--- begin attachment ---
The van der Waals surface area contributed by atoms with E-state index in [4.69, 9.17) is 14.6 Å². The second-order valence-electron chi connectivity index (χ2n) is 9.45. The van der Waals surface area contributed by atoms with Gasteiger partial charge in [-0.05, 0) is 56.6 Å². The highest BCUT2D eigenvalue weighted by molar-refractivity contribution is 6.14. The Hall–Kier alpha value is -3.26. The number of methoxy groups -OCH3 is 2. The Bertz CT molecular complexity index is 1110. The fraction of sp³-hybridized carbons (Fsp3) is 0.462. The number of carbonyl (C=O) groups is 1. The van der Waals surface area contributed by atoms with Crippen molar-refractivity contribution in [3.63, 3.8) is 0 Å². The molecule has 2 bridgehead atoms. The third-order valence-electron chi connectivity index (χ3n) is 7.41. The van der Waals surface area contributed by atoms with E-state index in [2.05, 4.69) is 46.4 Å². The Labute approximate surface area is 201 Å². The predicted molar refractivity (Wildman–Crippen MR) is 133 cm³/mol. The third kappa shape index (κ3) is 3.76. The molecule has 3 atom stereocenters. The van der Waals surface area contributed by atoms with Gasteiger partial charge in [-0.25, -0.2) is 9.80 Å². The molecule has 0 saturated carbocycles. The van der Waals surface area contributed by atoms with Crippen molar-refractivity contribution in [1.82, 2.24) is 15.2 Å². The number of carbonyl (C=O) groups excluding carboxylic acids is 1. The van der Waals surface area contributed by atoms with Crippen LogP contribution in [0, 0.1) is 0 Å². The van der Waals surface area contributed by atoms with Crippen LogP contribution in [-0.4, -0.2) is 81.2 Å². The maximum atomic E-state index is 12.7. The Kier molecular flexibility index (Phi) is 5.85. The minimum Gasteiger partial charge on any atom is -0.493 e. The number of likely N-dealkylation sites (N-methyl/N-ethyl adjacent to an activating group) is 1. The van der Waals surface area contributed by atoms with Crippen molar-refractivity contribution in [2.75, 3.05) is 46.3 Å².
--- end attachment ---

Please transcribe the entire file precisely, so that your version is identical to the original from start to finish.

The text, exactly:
The van der Waals surface area contributed by atoms with E-state index in [4.69, 9.17) is 14.6 Å². The second-order valence-electron chi connectivity index (χ2n) is 9.45. The van der Waals surface area contributed by atoms with Gasteiger partial charge in [-0.05, 0) is 56.6 Å². The highest BCUT2D eigenvalue weighted by molar-refractivity contribution is 6.14. The Hall–Kier alpha value is -3.26. The number of methoxy groups -OCH3 is 2. The Bertz CT molecular complexity index is 1110. The fraction of sp³-hybridized carbons (Fsp3) is 0.462. The number of carbonyl (C=O) groups is 1. The van der Waals surface area contributed by atoms with Crippen molar-refractivity contribution in [3.63, 3.8) is 0 Å². The molecule has 2 bridgehead atoms. The third-order valence-electron chi connectivity index (χ3n) is 7.41. The van der Waals surface area contributed by atoms with E-state index in [2.05, 4.69) is 46.4 Å². The Labute approximate surface area is 201 Å². The predicted molar refractivity (Wildman–Crippen MR) is 133 cm³/mol. The third kappa shape index (κ3) is 3.76. The molecule has 3 atom stereocenters. The van der Waals surface area contributed by atoms with Gasteiger partial charge in [-0.25, -0.2) is 9.80 Å². The molecule has 0 saturated carbocycles. The van der Waals surface area contributed by atoms with Crippen molar-refractivity contribution in [1.82, 2.24) is 15.2 Å². The number of carbonyl (C=O) groups excluding carboxylic acids is 1. The van der Waals surface area contributed by atoms with Crippen LogP contribution in [0, 0.1) is 0 Å². The van der Waals surface area contributed by atoms with Crippen LogP contribution in [-0.4, -0.2) is 81.2 Å². The maximum atomic E-state index is 12.7. The Kier molecular flexibility index (Phi) is 5.85. The minimum Gasteiger partial charge on any atom is -0.493 e. The number of likely N-dealkylation sites (N-methyl/N-ethyl adjacent to an activating group) is 1. The van der Waals surface area contributed by atoms with Crippen molar-refractivity contribution in [2.75, 3.05) is 46.3 Å².